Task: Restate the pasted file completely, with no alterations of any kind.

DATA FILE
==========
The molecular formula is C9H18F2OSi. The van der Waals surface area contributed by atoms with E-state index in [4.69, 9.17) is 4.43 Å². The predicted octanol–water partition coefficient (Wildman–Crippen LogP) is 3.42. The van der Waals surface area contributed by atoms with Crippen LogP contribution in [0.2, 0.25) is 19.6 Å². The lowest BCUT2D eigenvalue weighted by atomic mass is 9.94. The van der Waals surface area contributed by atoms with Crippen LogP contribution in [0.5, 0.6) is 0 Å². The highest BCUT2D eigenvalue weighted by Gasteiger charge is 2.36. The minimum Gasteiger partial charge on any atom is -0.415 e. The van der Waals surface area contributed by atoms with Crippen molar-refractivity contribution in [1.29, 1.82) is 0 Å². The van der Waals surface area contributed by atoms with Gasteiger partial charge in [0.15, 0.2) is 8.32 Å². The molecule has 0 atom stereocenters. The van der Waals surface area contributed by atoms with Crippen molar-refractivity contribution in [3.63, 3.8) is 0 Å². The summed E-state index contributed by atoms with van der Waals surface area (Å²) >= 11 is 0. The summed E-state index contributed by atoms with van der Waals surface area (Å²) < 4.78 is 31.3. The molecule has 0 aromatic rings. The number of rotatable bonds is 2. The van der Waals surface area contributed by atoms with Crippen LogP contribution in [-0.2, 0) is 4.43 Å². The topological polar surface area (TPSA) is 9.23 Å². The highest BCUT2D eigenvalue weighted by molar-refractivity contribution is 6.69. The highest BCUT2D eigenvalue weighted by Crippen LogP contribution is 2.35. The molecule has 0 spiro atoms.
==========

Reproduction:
The molecular formula is C9H18F2OSi. The van der Waals surface area contributed by atoms with E-state index in [4.69, 9.17) is 4.43 Å². The predicted octanol–water partition coefficient (Wildman–Crippen LogP) is 3.42. The van der Waals surface area contributed by atoms with Crippen LogP contribution in [0.2, 0.25) is 19.6 Å². The lowest BCUT2D eigenvalue weighted by atomic mass is 9.94. The van der Waals surface area contributed by atoms with Crippen LogP contribution in [0.5, 0.6) is 0 Å². The highest BCUT2D eigenvalue weighted by Gasteiger charge is 2.36. The minimum Gasteiger partial charge on any atom is -0.415 e. The van der Waals surface area contributed by atoms with Crippen molar-refractivity contribution in [1.29, 1.82) is 0 Å². The van der Waals surface area contributed by atoms with Gasteiger partial charge in [0.15, 0.2) is 8.32 Å². The molecule has 0 atom stereocenters. The van der Waals surface area contributed by atoms with Crippen molar-refractivity contribution in [3.63, 3.8) is 0 Å². The summed E-state index contributed by atoms with van der Waals surface area (Å²) >= 11 is 0. The summed E-state index contributed by atoms with van der Waals surface area (Å²) < 4.78 is 31.3. The molecule has 0 aromatic rings. The number of rotatable bonds is 2. The van der Waals surface area contributed by atoms with Crippen LogP contribution in [-0.2, 0) is 4.43 Å². The topological polar surface area (TPSA) is 9.23 Å². The highest BCUT2D eigenvalue weighted by molar-refractivity contribution is 6.69. The highest BCUT2D eigenvalue weighted by Crippen LogP contribution is 2.35. The molecule has 0 spiro atoms.